Bersou is still waiting for a chance to feel stable enough to have her own children – something she said she desperately wants. She lives in the nearest town, 30 minutes away by car, where she has created a life that feels temporary: a one bedroom apartment, just a few friends. Her parents, who saw their own revenues cut back from the crisis, are still helping her with car payments and phone bills. As is typical for young Greeks, she is waiting for something better. She fears that she will kick water and doubts that much will improve.

"It's about your psyche," Bersou said. "Years pass, and it's like, what have I done to my life?"

She tries to make amends by doing what she can with her class. With her own money, she bought construction paper for art projects and stickers to pass on to the best-behaved students. This year, she has effectively taught two classes: one for the three Syrian first graders who speak little Greek, the other for the remaining 10. She has brought her own laptop for a few days, showing songs, short films or lessons to the students.

One of Bersou's quieter students is Chrysa Papigioti, who likes to draw and become a veterinarian. Chrysa lives in a mountain village 10 miles from Kalpaki, where she and her brother are the only primary school children. Her dad is not much at home since he took on a job as a traveling salesman selling mattresses and other household items across western Greece – the only job he could find after a period of unemployment.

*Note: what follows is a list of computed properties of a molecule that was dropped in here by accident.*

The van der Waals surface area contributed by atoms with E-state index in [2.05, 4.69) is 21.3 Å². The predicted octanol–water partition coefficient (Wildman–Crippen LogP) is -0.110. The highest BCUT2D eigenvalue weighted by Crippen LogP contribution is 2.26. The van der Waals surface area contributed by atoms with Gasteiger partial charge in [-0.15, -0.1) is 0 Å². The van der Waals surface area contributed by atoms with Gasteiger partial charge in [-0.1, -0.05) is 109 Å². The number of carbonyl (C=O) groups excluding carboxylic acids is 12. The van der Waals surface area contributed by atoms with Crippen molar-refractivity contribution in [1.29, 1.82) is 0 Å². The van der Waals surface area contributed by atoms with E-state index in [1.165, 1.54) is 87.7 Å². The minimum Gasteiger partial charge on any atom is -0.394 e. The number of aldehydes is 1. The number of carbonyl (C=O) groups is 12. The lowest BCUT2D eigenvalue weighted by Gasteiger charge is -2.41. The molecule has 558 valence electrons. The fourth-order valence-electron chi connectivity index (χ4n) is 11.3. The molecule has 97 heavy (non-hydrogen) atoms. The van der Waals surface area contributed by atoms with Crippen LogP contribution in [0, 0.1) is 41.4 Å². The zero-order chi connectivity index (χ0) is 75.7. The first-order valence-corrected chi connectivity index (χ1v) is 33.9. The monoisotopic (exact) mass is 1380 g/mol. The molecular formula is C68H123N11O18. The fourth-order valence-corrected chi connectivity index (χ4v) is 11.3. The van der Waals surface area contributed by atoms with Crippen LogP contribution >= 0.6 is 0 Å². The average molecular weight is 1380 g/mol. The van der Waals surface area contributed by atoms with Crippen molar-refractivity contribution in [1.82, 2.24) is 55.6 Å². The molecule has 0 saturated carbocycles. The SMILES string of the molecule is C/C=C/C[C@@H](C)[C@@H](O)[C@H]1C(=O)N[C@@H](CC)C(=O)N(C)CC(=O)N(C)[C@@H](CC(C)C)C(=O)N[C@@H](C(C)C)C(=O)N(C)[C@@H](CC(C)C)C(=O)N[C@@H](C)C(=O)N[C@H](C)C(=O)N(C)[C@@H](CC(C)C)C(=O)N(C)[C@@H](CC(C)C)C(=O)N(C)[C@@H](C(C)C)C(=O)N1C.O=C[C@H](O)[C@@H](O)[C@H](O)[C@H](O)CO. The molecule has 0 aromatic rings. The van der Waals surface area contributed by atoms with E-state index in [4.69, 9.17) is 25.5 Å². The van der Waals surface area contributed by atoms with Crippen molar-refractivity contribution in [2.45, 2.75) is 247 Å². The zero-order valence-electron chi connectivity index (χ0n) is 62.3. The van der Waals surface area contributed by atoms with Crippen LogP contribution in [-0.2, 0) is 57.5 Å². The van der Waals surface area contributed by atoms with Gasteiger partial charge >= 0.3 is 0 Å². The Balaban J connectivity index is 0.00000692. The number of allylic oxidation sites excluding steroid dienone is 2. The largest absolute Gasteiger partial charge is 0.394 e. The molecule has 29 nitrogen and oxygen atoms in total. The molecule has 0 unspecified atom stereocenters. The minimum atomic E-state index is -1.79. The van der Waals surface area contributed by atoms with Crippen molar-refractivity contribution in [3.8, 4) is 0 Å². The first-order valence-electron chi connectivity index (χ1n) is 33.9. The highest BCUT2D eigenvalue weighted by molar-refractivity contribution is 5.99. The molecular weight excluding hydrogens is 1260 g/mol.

"She's good at doing her own thing," her mother Sotiria said one evening when she saw Legend's Chrysa build a store, build a counter, and add a cash register.

Chrysa and her brother are not allowed to see the news, and her mother said they never asked her a direct question about any emergency in the country. They did not yet need to know what pay cuts she'd made in her job as a police officer, or the big family loan, or how she and so many other parents in the area had helped each other looking for clothes and other objects for their children.

For Chrysa, learn everything about what might wait.

"Children do not have to know everything," said Papigioti. "I do not want you to have bad thoughts. I want you to have a childhood. "

Elinda Labropoulou contributed to this report.